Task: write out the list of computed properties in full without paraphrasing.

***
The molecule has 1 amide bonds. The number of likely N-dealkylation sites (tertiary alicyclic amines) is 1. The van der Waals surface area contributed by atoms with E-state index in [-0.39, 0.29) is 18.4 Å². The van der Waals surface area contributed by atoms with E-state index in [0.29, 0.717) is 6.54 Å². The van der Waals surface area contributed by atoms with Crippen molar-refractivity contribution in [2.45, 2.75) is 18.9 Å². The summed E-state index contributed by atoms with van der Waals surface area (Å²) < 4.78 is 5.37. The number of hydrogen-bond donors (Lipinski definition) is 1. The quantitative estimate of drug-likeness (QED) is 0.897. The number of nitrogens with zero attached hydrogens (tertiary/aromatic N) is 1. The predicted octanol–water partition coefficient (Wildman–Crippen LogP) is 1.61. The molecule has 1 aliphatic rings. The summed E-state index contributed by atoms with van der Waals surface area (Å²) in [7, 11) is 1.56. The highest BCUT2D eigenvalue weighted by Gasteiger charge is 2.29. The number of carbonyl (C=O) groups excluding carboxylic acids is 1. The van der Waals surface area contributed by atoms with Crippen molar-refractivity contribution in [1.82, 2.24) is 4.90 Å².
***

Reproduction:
The molecule has 1 amide bonds. The number of likely N-dealkylation sites (tertiary alicyclic amines) is 1. The van der Waals surface area contributed by atoms with E-state index in [-0.39, 0.29) is 18.4 Å². The van der Waals surface area contributed by atoms with E-state index in [0.29, 0.717) is 6.54 Å². The van der Waals surface area contributed by atoms with Crippen molar-refractivity contribution in [2.45, 2.75) is 18.9 Å². The summed E-state index contributed by atoms with van der Waals surface area (Å²) < 4.78 is 5.37. The number of hydrogen-bond donors (Lipinski definition) is 1. The quantitative estimate of drug-likeness (QED) is 0.897. The number of nitrogens with zero attached hydrogens (tertiary/aromatic N) is 1. The predicted octanol–water partition coefficient (Wildman–Crippen LogP) is 1.61. The molecule has 1 aliphatic rings. The summed E-state index contributed by atoms with van der Waals surface area (Å²) in [7, 11) is 1.56. The highest BCUT2D eigenvalue weighted by Gasteiger charge is 2.29. The number of carbonyl (C=O) groups excluding carboxylic acids is 1. The van der Waals surface area contributed by atoms with Crippen molar-refractivity contribution in [1.82, 2.24) is 4.90 Å².